As we are celebrating Valentines this week I thought I’d look at symbols and icons, in particular the significance of the heart symbol. The original idea for these tasks came about when I was writing my Working with Images book. I came across the work of Iranian photographer Moza Hantoush who created a number of artistic images based around the heart. Also, a friend of mine in Barcelona Maria Molsosa was an inspiration – she has an impressive collection of heart images, some of which are included in this activity and also makes her own artistic hearts.

A     Brainstorming hearts

1  Brainstorm with learners different contexts where they might find the heart symbol, e.g. on a box of chocolates, one of the suits in a deck of cards, on most commonly on “I love…” posters, badges, flags or stickers.

You could also mention less likely contexts which feature hearts, (e.g. on the froth of a cappuccino), or those things which can be designed in a heart shape, e.g. cakes, chocolates, balloons. Hearts can be used in contexts in which there is no association with love, for example in campaigns to give blood. The heart is clearly not just a romantic symbol.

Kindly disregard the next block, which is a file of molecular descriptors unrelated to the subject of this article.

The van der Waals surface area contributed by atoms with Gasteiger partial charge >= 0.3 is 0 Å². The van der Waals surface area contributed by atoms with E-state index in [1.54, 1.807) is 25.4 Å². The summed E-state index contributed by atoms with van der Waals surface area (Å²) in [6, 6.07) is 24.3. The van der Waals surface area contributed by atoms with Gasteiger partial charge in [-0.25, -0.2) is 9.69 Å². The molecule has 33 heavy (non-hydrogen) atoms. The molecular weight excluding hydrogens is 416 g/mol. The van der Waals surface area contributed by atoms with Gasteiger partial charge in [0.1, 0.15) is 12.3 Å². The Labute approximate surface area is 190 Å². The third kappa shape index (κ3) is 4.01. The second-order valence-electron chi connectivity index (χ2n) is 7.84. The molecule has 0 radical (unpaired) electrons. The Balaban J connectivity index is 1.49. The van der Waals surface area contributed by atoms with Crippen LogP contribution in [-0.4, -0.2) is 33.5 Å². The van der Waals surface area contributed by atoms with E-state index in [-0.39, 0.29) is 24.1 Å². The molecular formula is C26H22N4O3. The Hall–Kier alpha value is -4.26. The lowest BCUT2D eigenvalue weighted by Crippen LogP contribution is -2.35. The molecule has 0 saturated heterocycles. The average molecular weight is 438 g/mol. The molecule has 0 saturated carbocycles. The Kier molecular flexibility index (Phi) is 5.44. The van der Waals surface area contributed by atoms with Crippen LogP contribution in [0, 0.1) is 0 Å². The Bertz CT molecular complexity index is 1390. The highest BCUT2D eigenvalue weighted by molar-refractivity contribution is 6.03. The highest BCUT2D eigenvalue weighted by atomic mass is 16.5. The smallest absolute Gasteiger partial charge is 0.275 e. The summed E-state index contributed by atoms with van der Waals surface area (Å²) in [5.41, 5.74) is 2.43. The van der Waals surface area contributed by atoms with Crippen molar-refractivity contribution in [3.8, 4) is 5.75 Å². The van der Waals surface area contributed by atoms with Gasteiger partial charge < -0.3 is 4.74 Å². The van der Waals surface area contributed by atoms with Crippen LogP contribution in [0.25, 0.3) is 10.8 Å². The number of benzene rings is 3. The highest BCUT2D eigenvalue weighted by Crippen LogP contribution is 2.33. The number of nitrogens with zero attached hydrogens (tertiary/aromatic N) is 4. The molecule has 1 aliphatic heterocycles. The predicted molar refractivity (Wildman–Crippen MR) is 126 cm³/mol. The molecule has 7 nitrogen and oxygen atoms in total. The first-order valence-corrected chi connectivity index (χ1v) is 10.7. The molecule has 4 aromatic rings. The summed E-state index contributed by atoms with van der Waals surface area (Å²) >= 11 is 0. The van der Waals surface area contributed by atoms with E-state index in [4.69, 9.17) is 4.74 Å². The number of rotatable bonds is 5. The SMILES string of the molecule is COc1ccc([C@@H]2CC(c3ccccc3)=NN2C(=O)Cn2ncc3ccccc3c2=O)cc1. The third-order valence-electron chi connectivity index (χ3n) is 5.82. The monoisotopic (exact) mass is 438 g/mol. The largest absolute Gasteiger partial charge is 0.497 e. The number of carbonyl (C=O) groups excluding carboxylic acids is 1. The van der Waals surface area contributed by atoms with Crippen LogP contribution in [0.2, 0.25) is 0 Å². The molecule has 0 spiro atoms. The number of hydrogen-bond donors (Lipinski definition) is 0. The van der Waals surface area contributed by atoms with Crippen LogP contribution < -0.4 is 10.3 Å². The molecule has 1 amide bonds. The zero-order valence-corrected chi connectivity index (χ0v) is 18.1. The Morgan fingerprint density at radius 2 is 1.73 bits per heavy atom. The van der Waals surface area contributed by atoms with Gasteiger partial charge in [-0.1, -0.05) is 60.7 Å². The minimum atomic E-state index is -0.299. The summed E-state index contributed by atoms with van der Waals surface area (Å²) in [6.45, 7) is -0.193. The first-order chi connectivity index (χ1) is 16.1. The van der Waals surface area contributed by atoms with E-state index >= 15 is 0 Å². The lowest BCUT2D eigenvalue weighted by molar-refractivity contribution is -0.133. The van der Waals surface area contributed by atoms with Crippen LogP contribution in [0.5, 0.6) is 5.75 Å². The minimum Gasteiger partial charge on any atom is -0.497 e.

2  Brainstorm places where learners might write the symbol of a heart, perhaps as a romantic statement to somebody: e.g. scrawled on a beach (as in the image of this blog’s home page), cut onto a tree trunk, painted as a piece of graffiti on wall or a tattoo on their body or simply as a way to sign off when writing a letter or an email.

B       Hearts and words

3  Sometimes hearts have words written in them, particularly on Valentine’s Day cards or messages when hearts are used as symbols of love. Learners complete the gap fill task. Younger students might like to draw them.

hugs   love   mine   ever   me

A Be ______

B True _____

C Big _____

D For______

E Love _____ Tender

Do people send similar messages in hearts in their language? What do the class think of this custom? Sentimental? Fun? Romantic?

4  What words are associated with hearts apart from love and what mental images do these conjure up in the learners’ minds?